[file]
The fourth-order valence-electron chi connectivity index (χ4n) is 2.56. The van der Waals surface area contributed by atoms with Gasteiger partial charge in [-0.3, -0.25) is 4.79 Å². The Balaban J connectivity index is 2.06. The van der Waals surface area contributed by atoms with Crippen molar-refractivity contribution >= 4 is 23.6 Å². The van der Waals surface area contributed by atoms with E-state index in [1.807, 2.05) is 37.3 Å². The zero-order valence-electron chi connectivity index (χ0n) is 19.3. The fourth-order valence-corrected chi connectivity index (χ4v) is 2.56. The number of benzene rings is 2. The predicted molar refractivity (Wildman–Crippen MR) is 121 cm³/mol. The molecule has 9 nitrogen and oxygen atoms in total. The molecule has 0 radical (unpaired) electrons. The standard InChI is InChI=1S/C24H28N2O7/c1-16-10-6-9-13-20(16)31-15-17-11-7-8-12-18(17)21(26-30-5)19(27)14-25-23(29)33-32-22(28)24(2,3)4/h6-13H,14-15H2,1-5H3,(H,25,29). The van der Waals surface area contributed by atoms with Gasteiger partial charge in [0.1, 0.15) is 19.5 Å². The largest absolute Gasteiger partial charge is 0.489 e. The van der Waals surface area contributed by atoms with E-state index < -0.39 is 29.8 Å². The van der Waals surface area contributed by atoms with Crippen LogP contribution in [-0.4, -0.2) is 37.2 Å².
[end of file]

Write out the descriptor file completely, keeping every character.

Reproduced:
The fourth-order valence-electron chi connectivity index (χ4n) is 2.56. The van der Waals surface area contributed by atoms with Gasteiger partial charge in [-0.3, -0.25) is 4.79 Å². The Balaban J connectivity index is 2.06. The van der Waals surface area contributed by atoms with Crippen molar-refractivity contribution >= 4 is 23.6 Å². The van der Waals surface area contributed by atoms with E-state index in [1.807, 2.05) is 37.3 Å². The zero-order valence-electron chi connectivity index (χ0n) is 19.3. The fourth-order valence-corrected chi connectivity index (χ4v) is 2.56. The number of benzene rings is 2. The predicted molar refractivity (Wildman–Crippen MR) is 121 cm³/mol. The molecule has 9 nitrogen and oxygen atoms in total. The molecule has 0 radical (unpaired) electrons. The standard InChI is InChI=1S/C24H28N2O7/c1-16-10-6-9-13-20(16)31-15-17-11-7-8-12-18(17)21(26-30-5)19(27)14-25-23(29)33-32-22(28)24(2,3)4/h6-13H,14-15H2,1-5H3,(H,25,29). The van der Waals surface area contributed by atoms with Gasteiger partial charge in [0.1, 0.15) is 19.5 Å². The largest absolute Gasteiger partial charge is 0.489 e. The van der Waals surface area contributed by atoms with E-state index < -0.39 is 29.8 Å². The van der Waals surface area contributed by atoms with Crippen LogP contribution in [-0.4, -0.2) is 37.2 Å².